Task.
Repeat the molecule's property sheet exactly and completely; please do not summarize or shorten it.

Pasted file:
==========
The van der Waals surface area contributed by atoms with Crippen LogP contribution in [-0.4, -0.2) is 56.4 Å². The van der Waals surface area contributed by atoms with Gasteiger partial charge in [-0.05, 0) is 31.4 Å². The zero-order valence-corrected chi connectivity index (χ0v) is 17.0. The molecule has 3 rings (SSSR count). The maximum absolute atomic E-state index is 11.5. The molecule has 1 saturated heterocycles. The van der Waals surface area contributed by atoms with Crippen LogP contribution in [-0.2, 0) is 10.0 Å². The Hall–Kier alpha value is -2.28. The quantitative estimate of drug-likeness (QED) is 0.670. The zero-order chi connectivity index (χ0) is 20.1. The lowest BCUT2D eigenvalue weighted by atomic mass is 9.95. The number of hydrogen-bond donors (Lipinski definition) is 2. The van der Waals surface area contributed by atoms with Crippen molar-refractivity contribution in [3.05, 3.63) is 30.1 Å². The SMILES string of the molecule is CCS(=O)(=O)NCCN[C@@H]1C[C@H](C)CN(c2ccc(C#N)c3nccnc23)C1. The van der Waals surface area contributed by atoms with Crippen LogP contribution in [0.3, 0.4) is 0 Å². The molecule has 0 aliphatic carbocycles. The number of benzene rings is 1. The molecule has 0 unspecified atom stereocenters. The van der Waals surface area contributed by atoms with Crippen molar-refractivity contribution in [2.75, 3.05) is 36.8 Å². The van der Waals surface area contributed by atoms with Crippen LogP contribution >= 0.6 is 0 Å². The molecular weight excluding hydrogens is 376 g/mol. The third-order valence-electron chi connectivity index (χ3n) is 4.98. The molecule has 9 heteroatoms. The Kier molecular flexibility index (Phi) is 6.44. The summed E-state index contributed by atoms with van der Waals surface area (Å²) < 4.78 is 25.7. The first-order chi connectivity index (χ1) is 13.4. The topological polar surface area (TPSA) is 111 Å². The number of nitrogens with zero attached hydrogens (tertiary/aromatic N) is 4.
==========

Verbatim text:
The van der Waals surface area contributed by atoms with Crippen LogP contribution in [-0.4, -0.2) is 56.4 Å². The van der Waals surface area contributed by atoms with Gasteiger partial charge in [-0.05, 0) is 31.4 Å². The zero-order valence-corrected chi connectivity index (χ0v) is 17.0. The molecule has 3 rings (SSSR count). The maximum absolute atomic E-state index is 11.5. The molecule has 1 saturated heterocycles. The van der Waals surface area contributed by atoms with Crippen LogP contribution in [-0.2, 0) is 10.0 Å². The Hall–Kier alpha value is -2.28. The quantitative estimate of drug-likeness (QED) is 0.670. The zero-order chi connectivity index (χ0) is 20.1. The lowest BCUT2D eigenvalue weighted by atomic mass is 9.95. The number of hydrogen-bond donors (Lipinski definition) is 2. The van der Waals surface area contributed by atoms with Crippen molar-refractivity contribution in [3.05, 3.63) is 30.1 Å². The SMILES string of the molecule is CCS(=O)(=O)NCCN[C@@H]1C[C@H](C)CN(c2ccc(C#N)c3nccnc23)C1. The van der Waals surface area contributed by atoms with Crippen LogP contribution in [0.3, 0.4) is 0 Å². The molecule has 0 aliphatic carbocycles. The number of benzene rings is 1. The molecule has 0 unspecified atom stereocenters. The van der Waals surface area contributed by atoms with Crippen molar-refractivity contribution in [2.75, 3.05) is 36.8 Å². The van der Waals surface area contributed by atoms with Crippen LogP contribution >= 0.6 is 0 Å². The molecular weight excluding hydrogens is 376 g/mol. The third-order valence-electron chi connectivity index (χ3n) is 4.98. The molecule has 9 heteroatoms. The Kier molecular flexibility index (Phi) is 6.44. The summed E-state index contributed by atoms with van der Waals surface area (Å²) < 4.78 is 25.7. The first-order chi connectivity index (χ1) is 13.4. The topological polar surface area (TPSA) is 111 Å². The number of nitrogens with zero attached hydrogens (tertiary/aromatic N) is 4.